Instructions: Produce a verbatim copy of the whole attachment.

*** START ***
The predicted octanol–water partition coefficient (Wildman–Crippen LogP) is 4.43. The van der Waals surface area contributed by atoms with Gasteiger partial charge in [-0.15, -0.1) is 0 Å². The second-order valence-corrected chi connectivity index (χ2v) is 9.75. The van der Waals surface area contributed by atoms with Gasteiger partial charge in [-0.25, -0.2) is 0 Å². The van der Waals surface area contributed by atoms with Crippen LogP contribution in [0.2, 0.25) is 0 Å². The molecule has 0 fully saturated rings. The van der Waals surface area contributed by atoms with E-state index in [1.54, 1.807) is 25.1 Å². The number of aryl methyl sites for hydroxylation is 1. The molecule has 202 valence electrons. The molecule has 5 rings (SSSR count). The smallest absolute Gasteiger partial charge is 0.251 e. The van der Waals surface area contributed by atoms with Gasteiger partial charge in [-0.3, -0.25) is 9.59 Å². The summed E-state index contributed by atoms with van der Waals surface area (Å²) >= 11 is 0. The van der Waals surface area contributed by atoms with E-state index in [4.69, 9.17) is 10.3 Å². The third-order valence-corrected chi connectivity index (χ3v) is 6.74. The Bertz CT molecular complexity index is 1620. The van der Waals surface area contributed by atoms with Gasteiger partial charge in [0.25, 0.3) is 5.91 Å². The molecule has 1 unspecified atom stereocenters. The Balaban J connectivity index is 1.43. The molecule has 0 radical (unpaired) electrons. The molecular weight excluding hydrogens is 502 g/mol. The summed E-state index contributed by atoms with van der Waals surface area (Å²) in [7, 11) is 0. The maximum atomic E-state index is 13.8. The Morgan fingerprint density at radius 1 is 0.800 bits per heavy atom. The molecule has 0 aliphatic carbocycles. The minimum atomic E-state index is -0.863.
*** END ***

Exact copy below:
The predicted octanol–water partition coefficient (Wildman–Crippen LogP) is 4.43. The van der Waals surface area contributed by atoms with Gasteiger partial charge in [-0.15, -0.1) is 0 Å². The second-order valence-corrected chi connectivity index (χ2v) is 9.75. The van der Waals surface area contributed by atoms with Gasteiger partial charge in [-0.25, -0.2) is 0 Å². The van der Waals surface area contributed by atoms with Crippen LogP contribution in [0.2, 0.25) is 0 Å². The molecule has 0 fully saturated rings. The van der Waals surface area contributed by atoms with E-state index in [1.54, 1.807) is 25.1 Å². The number of aryl methyl sites for hydroxylation is 1. The molecule has 202 valence electrons. The molecule has 5 rings (SSSR count). The smallest absolute Gasteiger partial charge is 0.251 e. The van der Waals surface area contributed by atoms with Gasteiger partial charge in [-0.3, -0.25) is 9.59 Å². The summed E-state index contributed by atoms with van der Waals surface area (Å²) >= 11 is 0. The van der Waals surface area contributed by atoms with E-state index in [4.69, 9.17) is 10.3 Å². The third-order valence-corrected chi connectivity index (χ3v) is 6.74. The Bertz CT molecular complexity index is 1620. The van der Waals surface area contributed by atoms with Gasteiger partial charge in [0.25, 0.3) is 5.91 Å². The molecule has 1 unspecified atom stereocenters. The Balaban J connectivity index is 1.43. The molecule has 0 radical (unpaired) electrons. The molecular weight excluding hydrogens is 502 g/mol. The summed E-state index contributed by atoms with van der Waals surface area (Å²) in [7, 11) is 0. The maximum atomic E-state index is 13.8. The Morgan fingerprint density at radius 1 is 0.800 bits per heavy atom. The molecule has 0 aliphatic carbocycles. The minimum atomic E-state index is -0.863.